What explains this kind of absurdity? One possible answer is that Kaiser was doomed from the beginning. To the extent the 30th had any problems, he wasn’t given time to address them before being deployed. While deployed, he was out of sight and out of mind as far as his home station leaders were concerned, something to which most airmen ever individually deployed can relate. But more concerning is that the major chosen to stand in Kaiser’s place and command the 30th in his absence was given not just the standard leash length of a stand-in boss, but full legal authority for the squadron and its members. In conducting his first commander’s call, this “acting” commander gave the impression he was at the helm of the 30th to stay, briefing a dozen slides on his personal background and leadership philosophy. These circumstances are extremely unusual. Considering this major was known to be (and readily told everyone who would listen that he was) a personal favorite of the general who at the time directed every wing in AMC and has since become its commander, these circumstances could be perceived as more than simply unusual. Was Kaiser the victim of active or passive command influence? If not, what explains his firing? Was he simply pushed out of the way to make room for someone more consistent with a personal vision of the Air Force with which Kaiser was somehow inconsistent?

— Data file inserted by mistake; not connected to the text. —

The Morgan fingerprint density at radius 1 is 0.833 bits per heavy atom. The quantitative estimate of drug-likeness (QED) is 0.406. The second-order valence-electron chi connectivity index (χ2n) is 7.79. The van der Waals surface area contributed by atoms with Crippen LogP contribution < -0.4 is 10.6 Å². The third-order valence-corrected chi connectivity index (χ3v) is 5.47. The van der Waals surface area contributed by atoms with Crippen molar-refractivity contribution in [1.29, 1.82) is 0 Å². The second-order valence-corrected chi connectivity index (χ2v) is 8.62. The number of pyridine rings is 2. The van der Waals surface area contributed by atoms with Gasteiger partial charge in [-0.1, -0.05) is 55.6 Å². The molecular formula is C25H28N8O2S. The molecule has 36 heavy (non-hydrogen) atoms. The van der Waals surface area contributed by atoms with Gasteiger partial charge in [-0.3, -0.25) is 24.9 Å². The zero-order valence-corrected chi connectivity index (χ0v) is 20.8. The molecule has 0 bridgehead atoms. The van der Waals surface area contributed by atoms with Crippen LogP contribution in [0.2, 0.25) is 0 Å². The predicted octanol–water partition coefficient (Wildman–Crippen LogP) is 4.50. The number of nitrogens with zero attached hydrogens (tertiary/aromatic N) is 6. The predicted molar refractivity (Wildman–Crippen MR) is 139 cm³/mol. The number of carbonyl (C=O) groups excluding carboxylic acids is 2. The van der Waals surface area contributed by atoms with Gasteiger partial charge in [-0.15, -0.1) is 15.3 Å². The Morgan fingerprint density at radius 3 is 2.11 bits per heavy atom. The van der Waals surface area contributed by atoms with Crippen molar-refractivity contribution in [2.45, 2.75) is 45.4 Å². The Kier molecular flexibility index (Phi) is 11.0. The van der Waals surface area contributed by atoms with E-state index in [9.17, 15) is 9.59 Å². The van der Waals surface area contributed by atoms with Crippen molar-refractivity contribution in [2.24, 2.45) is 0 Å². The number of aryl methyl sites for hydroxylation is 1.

Kaiser is understandably seeking answers to these questions and asking that his good name be restored. Since February, he’s been faithfully exercising the system, most recently seeking redress via a Congressional Inquiry delivered by the Arkansas delegation to Colonel Patrick Rhatigan, commander of the 19th Airlift Wing and the person who ordered Kaiser’s removal. Kaiser eagerly awaits an answer to the inquiry, his hopefulness tempered by the reality that AMC will have carefully vetted any response.
The JQP community is also watching closely, intensely interested in an apparent spike in specious firings across the Air Force. In many cases, such as this one, these actions seem to reflect toxicity and other increasingly obvious institutional ills. General Welsh has recently professed that the service does not have an ethics problem. But cases like this one cast doubt on that assertion, begging further explanation. We encourage General Welsh and Secretary James to take a closer look at Blair Kaiser’s case. Absent sharp correction from within the system, this situation stands to become another public embarrassment for a service that needs to be credible with its own airmen and the public it serves.
If honesty and fair dealing still have a place in the US Air Force — not to mention the core value of integrity to which the service lays rhetorical claim — this situation will be remedied, and an explanation provided. Colonel Kaiser, his family, and his airmen deserve at least as much.